by Parti Liyani
This statement is an edited version of a victim impact statement that I had wanted to submit to the Prosecution, which I had hoped would be given to the Honourable District Judge Eugene Teo before making his decision at the hearing against Mr Karl Liew.
However, the Attorney General’s Chambers (AGC) indicated to my solicitor that they did not require my victim impact statement as part of their sentencing under section 228(2) CPC. No explanation was provided by the AGC.
I worked for Liew Mun Leong’s family for around nine years from March 2007 until 28 October 2016. On 28 October 2016, the son of my employer named Karl Liew came to his father’s house at Chancery Lane to terminate my employment and repatriate me without any clear reason.
In hopes that I would immediately find a new job, I returned to Singapore on 2 December 2016, where I was arrested by the authorities upon my arrival at the airport. I was faced with five charges, four of them of theft, which I refuted entirely. The State Court trial only started in 2018. It took nine months and included 22 days in court. In March 2019, Judge Olivia Low sentenced me to 26 months of imprisonment.
I decided to file an appeal, where the hearing ran for three days from November 2019 until August 2020. In September 2020, I was finally acquitted from all five charges.
As an impact from the Liew family’s accusation against me, I have suffered from a number of losses, economically and socially. Please allow me to elaborate further.
1. Economic Impact
a. Financial Impact
Since my return to Singapore where I was arrested by the authorities in December 2016, I was required to stay in Singapore until my case was concluded, and I was not allowed to work during this time. For some time, I was left alone to find my own place to stay, where I had to pay rent with my own money for an undetermined period of time until I ran out of money. I was fortunate to have received assistance from a charity called HOME who was willing to accommodate me without charging any fee, so that I no longer faced any difficulty in finding food and a place to stay. However, I was still unable to earn any income to pay for my own upkeep and to support my mother who was already very old and unemployed.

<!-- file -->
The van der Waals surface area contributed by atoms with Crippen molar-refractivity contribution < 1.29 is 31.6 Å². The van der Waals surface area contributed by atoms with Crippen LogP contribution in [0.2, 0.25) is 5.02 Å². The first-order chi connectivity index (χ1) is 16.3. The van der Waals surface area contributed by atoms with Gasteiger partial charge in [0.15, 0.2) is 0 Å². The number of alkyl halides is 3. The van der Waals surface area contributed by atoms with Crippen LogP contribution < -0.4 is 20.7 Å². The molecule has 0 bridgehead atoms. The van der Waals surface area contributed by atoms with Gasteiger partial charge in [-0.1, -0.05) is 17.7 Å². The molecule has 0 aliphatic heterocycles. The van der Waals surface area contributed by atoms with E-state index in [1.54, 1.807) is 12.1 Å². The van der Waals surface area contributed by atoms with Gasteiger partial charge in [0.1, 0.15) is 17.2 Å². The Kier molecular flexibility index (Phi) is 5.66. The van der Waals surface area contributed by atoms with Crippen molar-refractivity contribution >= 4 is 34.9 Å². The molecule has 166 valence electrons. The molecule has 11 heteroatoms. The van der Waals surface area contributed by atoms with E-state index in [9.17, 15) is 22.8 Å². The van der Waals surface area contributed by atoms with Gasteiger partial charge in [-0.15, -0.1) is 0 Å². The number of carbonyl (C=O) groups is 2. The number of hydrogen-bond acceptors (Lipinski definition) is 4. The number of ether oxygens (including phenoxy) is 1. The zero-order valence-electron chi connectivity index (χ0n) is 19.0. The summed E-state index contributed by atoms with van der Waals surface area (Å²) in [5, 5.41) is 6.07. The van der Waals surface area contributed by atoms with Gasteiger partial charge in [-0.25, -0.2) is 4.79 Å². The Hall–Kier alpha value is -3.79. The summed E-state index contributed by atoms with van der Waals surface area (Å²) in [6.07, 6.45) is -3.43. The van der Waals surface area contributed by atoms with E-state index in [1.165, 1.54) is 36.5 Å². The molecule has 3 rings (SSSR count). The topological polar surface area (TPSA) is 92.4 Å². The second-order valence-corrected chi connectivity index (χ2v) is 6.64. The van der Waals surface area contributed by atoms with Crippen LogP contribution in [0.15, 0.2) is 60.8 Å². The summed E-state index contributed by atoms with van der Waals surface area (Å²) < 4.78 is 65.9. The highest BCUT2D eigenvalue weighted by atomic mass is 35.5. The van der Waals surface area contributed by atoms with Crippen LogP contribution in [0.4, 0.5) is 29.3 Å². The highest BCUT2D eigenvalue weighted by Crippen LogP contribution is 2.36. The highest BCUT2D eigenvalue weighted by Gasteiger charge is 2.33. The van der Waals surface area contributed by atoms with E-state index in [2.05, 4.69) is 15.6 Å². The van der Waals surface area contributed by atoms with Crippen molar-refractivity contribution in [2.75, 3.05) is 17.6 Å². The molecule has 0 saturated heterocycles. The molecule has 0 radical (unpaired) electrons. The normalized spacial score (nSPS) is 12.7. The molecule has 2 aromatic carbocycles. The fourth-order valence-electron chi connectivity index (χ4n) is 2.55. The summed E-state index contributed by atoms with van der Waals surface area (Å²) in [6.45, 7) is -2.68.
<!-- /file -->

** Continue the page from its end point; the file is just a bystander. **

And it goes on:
I come from a poor family and have been independent since very young. For every salary that I received, I would remit part of it to my mother and siblings in Indonesia. When I did not earn any income, this had definitely impacted my mother every day for four years.
After my acquittal at the High Court in September 2020, HOME initiated a public fundraising campaign, where within less than one day, they had successfully collected over S$28,000 from kindhearted people in Singapore. As grateful as I was of their generosity, this amount was only enough to cover a small part of what I could have earned within four years.
Furthermore, without the help from HOME, I would have never been able to engage the legal services of Mr Anil Balchandani, who had assisted me pro bono throughout the entire legal process — trial and appeal, and still continues to represent me.
b. Material Impact
Aside from the financial impact I have stated above, until today there have been a number of items which have yet to be returned to me. Please note that Karl Liew has claimed a number of items as belonging to him, other than the red blouse and the cream polo t-shirt which are included in the current charge against him. Among the items not mentioned in the charge are a black dress and a few women’s wallets. According to what a police officer had informed us on 20 June 2022, the police would be filing an application for the continued retention of items belonging to me, in view of the fact that there were pending criminal proceedings against Karl Liew, to which I did not have any objection. However, with such status, I was more deprived of my rights to access my personal belongings.